It is rumored that Larry Summers is at the top of Obama’s list of possible appointees for Treasury. On the domestic front, I suspect he would be at least as good as the current Treasury secretary, Henry Paulson. On the international front, I am less certain.
Last spring, Summers wrote two interesting op-eds on global trade and regulation.
Here is his view on globalization:
A strategy to promote healthy globalisation
Last week, in this column, I argued that making the case that trade agreements improve economic welfare might no longer be sufficient to maintain political support for economic internationalism in the US and other countries. Instead, I suggested that opposition to trade agreements, and economic internationalism more generally, reflected a growing recognition by workers that what is good for the global economy and its business champions was not necessarily good for them, and that there were reasonable grounds for this belief.
The most important reason for doubting that an increasingly successful, integrated global economy will benefit US workers (and those in other industrial countries) is the weakening of the link between the success of a nation's workers and the success of both its trading partners and its companies. This phenomenon was first emphasised years ago by Robert Reich, the former US labour secretary. The normal argument is that a more rapidly growing global economy benefits workers and companies in an individual country by expanding the market for exports. This is a valid consideration. But it is also true that the success of other countries, and greater global integration, places more competitive pressure on an individual economy. Workers are likely disproportionately to bear the brunt of this pressure.
Part of the reason why US workers (or those in Europe and Japan) enjoy high wages is that they are more highly skilled than most workers in the developing world. Yet they also earn higher wages because they can be more productive - their effort is complemented by capital, broadly defined to include equipment, managerial expertise, corporate culture, infrastructure and the capacity for innovation. In a closed economy anything that promotes investment in productive capital necessarily raises workers' wages. In a closed economy, corporations have a huge stake in the quality of the national workforce and infrastructure.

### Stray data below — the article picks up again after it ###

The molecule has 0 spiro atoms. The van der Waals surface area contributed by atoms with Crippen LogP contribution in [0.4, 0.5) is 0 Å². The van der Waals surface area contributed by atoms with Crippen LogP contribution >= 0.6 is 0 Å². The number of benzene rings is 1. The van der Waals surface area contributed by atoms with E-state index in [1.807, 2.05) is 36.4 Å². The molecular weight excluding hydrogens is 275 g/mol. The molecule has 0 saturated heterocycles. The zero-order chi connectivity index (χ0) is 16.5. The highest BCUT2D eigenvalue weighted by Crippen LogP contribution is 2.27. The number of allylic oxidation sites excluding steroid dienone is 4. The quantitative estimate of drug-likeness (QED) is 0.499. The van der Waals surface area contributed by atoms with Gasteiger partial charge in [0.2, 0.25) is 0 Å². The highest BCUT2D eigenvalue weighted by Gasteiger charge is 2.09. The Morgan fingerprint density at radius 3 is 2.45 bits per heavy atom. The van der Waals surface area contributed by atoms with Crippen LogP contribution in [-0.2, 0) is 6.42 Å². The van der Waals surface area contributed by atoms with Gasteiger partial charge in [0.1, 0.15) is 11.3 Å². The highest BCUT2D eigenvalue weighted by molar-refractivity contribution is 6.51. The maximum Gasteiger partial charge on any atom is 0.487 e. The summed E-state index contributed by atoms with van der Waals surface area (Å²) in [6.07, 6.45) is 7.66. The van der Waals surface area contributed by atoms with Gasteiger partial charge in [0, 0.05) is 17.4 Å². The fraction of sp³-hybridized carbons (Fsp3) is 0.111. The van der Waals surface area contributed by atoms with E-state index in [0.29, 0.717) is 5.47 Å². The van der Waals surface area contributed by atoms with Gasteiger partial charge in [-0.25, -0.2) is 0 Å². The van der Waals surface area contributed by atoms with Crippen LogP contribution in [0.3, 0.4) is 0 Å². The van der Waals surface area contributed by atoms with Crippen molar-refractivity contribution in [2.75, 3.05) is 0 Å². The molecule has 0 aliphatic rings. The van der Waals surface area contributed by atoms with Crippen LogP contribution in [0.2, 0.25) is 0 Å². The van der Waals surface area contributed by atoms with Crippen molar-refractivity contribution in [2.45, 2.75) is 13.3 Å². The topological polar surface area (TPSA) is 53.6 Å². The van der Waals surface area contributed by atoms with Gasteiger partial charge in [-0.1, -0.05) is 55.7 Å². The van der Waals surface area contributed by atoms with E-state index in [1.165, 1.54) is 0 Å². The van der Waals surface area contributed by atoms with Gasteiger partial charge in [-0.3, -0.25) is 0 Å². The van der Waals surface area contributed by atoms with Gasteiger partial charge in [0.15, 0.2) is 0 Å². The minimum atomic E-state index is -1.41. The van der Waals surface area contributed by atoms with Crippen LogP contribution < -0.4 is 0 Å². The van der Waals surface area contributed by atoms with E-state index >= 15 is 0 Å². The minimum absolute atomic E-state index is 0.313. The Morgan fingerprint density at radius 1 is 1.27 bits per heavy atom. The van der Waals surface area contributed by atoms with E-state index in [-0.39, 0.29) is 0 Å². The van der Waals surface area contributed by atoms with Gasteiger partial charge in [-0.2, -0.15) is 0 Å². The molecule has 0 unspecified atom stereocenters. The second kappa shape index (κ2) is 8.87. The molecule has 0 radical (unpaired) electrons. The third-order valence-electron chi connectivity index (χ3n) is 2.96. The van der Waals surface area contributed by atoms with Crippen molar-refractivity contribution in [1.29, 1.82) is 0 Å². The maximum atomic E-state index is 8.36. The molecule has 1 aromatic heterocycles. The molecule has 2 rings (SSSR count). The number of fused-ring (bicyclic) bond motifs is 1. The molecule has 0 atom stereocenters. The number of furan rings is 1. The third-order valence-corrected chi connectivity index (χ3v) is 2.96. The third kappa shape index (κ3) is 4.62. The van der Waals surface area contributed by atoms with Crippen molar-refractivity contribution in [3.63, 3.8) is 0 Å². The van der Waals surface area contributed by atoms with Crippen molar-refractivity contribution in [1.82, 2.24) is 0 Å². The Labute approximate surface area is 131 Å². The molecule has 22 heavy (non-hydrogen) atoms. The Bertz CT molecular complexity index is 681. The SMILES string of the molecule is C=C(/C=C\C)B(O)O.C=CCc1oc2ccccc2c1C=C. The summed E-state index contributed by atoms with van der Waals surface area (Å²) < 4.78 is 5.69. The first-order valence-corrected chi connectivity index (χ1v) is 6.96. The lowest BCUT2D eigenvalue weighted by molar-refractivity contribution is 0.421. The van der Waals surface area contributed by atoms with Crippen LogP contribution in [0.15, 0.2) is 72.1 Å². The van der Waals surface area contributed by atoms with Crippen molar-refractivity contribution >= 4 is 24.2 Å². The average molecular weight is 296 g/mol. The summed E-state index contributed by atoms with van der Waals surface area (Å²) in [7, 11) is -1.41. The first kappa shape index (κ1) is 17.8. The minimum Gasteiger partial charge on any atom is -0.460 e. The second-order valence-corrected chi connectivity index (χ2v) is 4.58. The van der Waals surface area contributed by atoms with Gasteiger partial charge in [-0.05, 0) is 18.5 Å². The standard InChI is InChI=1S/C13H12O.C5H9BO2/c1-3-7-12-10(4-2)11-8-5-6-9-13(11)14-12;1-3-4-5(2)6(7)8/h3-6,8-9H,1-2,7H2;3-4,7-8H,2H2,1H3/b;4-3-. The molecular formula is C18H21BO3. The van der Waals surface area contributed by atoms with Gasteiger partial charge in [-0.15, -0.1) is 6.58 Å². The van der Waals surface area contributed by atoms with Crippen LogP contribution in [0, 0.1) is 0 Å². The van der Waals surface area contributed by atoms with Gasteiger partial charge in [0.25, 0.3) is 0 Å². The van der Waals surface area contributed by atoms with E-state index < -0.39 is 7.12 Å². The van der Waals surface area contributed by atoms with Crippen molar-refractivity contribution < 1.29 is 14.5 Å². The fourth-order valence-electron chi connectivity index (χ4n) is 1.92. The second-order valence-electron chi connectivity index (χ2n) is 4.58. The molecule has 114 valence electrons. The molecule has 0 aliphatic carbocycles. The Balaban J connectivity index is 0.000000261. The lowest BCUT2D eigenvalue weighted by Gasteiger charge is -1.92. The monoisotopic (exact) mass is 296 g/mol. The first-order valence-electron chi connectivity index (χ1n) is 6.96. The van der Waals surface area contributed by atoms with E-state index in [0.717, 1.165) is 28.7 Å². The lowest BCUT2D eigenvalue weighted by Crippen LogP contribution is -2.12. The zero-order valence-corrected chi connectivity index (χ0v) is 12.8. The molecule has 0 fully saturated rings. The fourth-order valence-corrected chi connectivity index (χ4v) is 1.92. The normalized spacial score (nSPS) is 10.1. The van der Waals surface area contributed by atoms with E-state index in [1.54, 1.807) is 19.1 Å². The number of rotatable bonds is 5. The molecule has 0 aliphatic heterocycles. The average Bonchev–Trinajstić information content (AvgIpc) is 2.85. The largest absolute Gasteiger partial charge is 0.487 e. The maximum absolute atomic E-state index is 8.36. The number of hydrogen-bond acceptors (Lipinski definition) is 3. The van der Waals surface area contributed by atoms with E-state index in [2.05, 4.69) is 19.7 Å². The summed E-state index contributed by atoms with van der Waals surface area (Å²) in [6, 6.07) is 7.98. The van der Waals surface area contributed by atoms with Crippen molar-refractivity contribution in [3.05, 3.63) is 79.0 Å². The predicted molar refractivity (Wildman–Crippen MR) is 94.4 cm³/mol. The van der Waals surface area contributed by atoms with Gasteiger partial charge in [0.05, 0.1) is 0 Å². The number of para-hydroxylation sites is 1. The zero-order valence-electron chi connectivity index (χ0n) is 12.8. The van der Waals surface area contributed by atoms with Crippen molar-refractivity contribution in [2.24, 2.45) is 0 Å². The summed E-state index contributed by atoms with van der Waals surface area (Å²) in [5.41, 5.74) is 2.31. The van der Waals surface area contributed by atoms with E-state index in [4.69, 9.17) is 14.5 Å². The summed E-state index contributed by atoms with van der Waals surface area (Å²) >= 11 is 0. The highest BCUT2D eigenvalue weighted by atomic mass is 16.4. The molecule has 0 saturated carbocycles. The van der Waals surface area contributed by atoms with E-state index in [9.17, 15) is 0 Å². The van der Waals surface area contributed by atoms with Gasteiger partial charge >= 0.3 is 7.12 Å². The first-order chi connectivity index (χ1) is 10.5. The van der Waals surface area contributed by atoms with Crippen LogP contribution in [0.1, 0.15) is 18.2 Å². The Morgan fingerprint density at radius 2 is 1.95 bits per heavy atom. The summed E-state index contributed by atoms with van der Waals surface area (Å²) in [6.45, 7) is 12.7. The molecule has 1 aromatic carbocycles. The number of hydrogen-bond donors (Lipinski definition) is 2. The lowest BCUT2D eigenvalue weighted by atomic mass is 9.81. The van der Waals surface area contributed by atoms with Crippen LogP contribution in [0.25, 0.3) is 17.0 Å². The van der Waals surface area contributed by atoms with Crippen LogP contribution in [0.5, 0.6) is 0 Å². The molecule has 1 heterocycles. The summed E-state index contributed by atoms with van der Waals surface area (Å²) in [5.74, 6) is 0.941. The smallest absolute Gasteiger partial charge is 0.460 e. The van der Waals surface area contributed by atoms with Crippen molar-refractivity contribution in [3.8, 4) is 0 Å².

The situation is very different in an open economy where investments in innovation, brands, a strong corporate culture or even in certain kinds of equipment can be combined with labour from anywhere in the world. Workers no longer have the same stake in productive investment by companies as it becomes easier for corporations to combine their capital with lower priced labour overseas. Companies, in turn, come to have less of a stake in the quality of the workforce and infrastructure in their home country when they can produce anywhere. Moreover businesses can use the threat of relocating as a lever to extract concessions regarding tax policy, regulations and specific subsidies. Inevitably the cost of these concessions is borne by labour.
The public policy response of withdrawing from the global economy, or reducing the pace of integration, is ultimately untenable. It would generate resentment abroad on a dangerous scale, hurt the economy as other countries retaliated, and make us less competitive as companies in rival countries continue to integrate their production lines with developing countries. As Bill Clinton said in his first major international economic speech as president, "the United States must compete not retreat". The domestic component of a strategy to promote healthy globalisation must rely on strengthening efforts to reduce inequality and insecurity. The international component must focus on the interests of working people in all countries, in addition to the current emphasis on the priorities of global -corporations.
First, the US should take the lead in promoting global co-operation in the international tax arena. . . .
Second, an increased focus of international economic diplomacy should be to prevent harmful regulatory competition. . . . There has not been enough serious consideration of the alternative - global co-operation to raise standards. While labour standards arguments have at times been invoked as a cover for protectionism, and this must be avoided, it is entirely appropriate that US policymakers seek to ensure that greater global integration does not become an excuse for eroding labour rights.
Summers opposes countries competing by lowering tax rates. I agree that, other things being equal, coordinated tax rates would be better for the world. But, since tax coordination would likely tend to lead to higher, rather than lower, rates, other things are not equal. It would seem to be a good thing for Ireland to lower tax rates and, in effect, put pressure on the rest of the EU to do the same. If you restrict tax competition by forming a cartel (of countries), you get higher (cartel) pricing.
On "labour rights," I would favor more international agreements to ensure the right to work without employer or union coercion. But, unfortunately, most proposed international labor agreements are attempts to spread, not only worthwhile worker safety protections, but also union power to the rest of the world. Unionization in the United States tends to destroy overall wealth, productivity, and jobs, as any glance at unionized airlines and auto companies illustrates. Unions are thriving in the US mainly in the one area where there is little competition and where low productivity is tolerated -- government workers.